World’s Most Dangerous Airports

EXEC found out a bunch of runways from across the globe that has air travellers muttering a quick prayer or two under their breaths for a safe landing.

 With air travel having become the order of the day, there’re few places in the world that cannot be reached by airplanes. Here is a list of a few airports in the world that were built in the most precarious locations, leaving a lot to the skills of the pilots.

Kansai International Airport, Osaka, Japan

Built in the manmade island 3 miles into the Osaka Bay, this colossal airport was constructed amidst deep waters owing to Japan’s lack of land resource. Earthquakes, dangerous cyclones, an unstable seabed, and sabotage attempts from protestors are just some of the variables that the engineers were forced to account for.

As impressive as the airport is, experts caution that in 50 years or so, the whole island might be underwater, owing to global warming and rising sea levels.

Gibraltar Airport, Gibraltar

Sitting pretty between a mountain on one side and busy roads on the other is the airport of Gibraltar. The Winston Churchill Avenue, Gibraltar’s busiest road, cuts directly across the runway, with railroad-style crossing gates holding vehicles back every time a plane lands or departs. Such a risky location was chosen for the construction, as it was the only bit of flat space available in the entire island.

Madeira International Airport, Madeira, Portugal

The MIA’s original runway was only about 5000 feet long, posing a huge risk to even the most experienced pilots and limiting imports and tourism. Later, it was extended to more than 9000 feet by building a massive girder atop 200 pillars. The bridge, that is strong enough to handle the weight of 747s and similar jets, won the Outstanding Structure Award in 2004.

Don Mueang International Airport, Bangkok, Thailand

The Don Mueang International Airport is just another midsize airport, if you ignore the 18-hole golf course that’s built bang in middle of the two runways. The airport and the course were originally an all-military operation, but are now open to commercial traffic as well. The public, however, are not allowed to access the golf course, owing to the security threats.

Ice Runway, Antarctica

As the name implies, there are no paved runways here – just long stretches of ice and snow that are meticulously groomed. The continent has no space constraints, so super-sized aircrafts like the C-130 Hercules and the C-17 Globemaster III can land with relative ease. However, the real challenge is making sure that the weight of the aircraft and cargo doesn’t break the ice or get the plane stuck in soft snow.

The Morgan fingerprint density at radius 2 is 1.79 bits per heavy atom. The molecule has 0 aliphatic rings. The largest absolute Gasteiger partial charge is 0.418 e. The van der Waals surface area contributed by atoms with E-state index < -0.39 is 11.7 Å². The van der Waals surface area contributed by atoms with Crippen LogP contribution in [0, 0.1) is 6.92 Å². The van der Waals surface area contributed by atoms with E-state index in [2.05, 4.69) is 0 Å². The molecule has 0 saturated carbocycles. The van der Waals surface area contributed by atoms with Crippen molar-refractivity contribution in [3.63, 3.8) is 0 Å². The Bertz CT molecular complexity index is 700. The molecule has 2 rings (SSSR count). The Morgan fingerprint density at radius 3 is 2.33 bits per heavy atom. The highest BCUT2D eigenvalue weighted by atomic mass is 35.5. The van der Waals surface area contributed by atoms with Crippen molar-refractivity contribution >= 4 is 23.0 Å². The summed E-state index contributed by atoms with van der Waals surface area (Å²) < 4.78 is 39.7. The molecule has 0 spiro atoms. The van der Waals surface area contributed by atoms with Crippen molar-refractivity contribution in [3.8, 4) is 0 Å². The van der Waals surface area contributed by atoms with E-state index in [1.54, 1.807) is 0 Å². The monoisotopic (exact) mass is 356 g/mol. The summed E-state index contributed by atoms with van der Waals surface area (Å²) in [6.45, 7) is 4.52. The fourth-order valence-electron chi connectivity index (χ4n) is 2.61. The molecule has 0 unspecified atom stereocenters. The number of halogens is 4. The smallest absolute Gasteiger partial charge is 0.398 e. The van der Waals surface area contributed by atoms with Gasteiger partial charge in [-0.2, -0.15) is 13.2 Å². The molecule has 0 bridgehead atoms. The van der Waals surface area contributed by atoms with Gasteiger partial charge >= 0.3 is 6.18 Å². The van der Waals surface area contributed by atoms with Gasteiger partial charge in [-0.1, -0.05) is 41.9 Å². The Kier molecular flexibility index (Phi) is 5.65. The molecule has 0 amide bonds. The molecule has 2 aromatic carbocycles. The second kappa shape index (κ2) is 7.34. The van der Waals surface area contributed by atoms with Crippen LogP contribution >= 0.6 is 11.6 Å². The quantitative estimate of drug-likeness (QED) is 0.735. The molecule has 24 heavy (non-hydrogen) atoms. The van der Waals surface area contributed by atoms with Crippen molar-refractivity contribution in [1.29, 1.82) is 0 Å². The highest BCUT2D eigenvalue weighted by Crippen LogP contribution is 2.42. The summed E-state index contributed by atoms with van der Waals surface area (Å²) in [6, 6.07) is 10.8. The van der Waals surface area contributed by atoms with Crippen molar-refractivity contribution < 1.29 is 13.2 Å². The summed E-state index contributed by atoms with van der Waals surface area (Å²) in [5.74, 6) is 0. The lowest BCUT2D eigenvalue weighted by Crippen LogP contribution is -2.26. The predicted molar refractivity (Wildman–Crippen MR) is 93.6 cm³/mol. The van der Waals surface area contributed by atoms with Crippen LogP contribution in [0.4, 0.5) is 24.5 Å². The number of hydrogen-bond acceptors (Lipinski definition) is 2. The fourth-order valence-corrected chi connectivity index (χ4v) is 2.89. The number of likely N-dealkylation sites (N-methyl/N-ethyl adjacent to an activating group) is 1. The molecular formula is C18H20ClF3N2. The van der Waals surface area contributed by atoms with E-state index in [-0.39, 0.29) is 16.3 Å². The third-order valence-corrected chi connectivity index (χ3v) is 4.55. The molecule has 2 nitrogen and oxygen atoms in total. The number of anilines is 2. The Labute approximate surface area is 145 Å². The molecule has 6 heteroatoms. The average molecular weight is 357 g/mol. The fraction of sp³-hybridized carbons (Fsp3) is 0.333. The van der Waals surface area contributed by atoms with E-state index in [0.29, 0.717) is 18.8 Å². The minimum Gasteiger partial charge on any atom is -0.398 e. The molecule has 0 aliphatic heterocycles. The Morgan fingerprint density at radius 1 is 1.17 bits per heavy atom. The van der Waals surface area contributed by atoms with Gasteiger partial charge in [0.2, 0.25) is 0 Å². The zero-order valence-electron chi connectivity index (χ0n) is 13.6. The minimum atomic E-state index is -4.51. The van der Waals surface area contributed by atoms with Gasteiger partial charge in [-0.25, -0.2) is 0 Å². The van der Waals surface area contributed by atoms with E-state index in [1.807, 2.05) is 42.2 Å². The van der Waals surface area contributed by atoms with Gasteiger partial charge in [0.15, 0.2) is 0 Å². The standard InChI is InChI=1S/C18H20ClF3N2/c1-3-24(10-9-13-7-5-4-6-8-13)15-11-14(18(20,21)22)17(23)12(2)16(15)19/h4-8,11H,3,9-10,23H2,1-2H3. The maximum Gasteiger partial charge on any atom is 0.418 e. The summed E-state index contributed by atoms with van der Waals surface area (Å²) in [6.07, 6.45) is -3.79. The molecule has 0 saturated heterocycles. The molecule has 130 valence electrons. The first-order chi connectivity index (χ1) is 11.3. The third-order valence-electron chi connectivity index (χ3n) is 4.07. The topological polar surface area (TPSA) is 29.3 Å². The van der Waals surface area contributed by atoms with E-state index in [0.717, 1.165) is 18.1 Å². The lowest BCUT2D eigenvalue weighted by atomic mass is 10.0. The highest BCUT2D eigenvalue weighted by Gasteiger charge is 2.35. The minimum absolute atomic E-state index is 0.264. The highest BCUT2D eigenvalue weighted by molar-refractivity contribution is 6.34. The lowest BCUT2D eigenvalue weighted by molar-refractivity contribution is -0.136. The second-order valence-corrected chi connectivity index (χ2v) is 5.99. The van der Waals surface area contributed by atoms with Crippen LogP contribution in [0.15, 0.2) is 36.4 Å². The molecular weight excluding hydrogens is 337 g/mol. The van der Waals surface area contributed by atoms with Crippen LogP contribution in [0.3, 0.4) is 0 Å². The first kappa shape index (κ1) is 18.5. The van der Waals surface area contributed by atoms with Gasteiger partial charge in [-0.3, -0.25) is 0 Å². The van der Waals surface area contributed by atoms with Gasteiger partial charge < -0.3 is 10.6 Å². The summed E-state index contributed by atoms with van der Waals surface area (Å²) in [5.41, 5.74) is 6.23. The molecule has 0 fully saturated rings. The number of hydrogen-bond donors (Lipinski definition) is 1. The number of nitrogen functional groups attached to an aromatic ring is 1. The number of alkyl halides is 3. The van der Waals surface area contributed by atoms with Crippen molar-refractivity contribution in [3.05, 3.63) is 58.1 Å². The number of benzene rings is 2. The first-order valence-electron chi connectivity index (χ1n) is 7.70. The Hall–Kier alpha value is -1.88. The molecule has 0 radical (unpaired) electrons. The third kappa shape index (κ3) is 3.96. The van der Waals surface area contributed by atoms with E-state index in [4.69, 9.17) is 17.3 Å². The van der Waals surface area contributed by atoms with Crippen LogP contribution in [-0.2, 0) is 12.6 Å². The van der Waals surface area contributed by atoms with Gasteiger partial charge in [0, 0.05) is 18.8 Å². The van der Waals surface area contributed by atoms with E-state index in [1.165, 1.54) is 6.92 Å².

Congonhas Airport, Sao Paulo, Brazil

The Congonhas airport at Sao Paulo is constructed just 5 miles off the city centre. Such a close proximity to the busy parts of the city can be attributed to the fact that the construction was completed in 1936, with the city experiencing rapid development much later. While it might be convenient to have the airport so close to the city, it is a huge strain on the pilots and the air traffic control crews. The planes need to land exactly in there, and throw in the noise levels that need to be kept under control.

Courchevel International Airport, Courchevel, France

Planes take off downhill and land going uphill at Courchevel International Airport, thanks to the 1700 feet long runway that has a large hill toward the middle of the strip.

The hill, which has an 18.5 percent grade, is so steep that small planes could probably gain enough momentum rolling down it with no engines to safely glide off the edge. Pilots are required to be certified for the task before attempting to land a plane here.

Princess Juliana International Airport, Simpson Bay, Saint Maarten

Pilots need to fly over a small strip of beach, clear a fairly big fence and pass over a road before hitting the runway at this Caribbean island. While the tourists on the beach are not really in any kind of danger, the challenge is to make sure there’s not a big semi truck coming through when the plane is landing. It becomes a vertical obstacle, and, if the truck is light, the jet blast could blow it over.

Svalbard Airport, Svalbard, Norway

Svalbard Airport located in the Norwegian archipelago is the world’s northernmost airport that tourists can book tickets to. The runway was built on a layer of permafrost, exploiting the region’s brutally cold climatic conditions. However, due to recent warming in the global temperature, the engineers have had to repave the runway several times to fix any uneven spots and it is said that conditions will be worse in the upcoming years.

Juancho E. Yrausquin Airport, Saba, Netherlands Antilles

The 1300-foot-long runway in this tourist hot spot makes getting here that much harder for pilots. Slightly longer than most aircraft carrier runways, the airport is too small even for Cessnas and similar aircraft. Given the space constraint and the rugged topography of the island, this is the only option for people to have access to basic facilities like mail.

 

 

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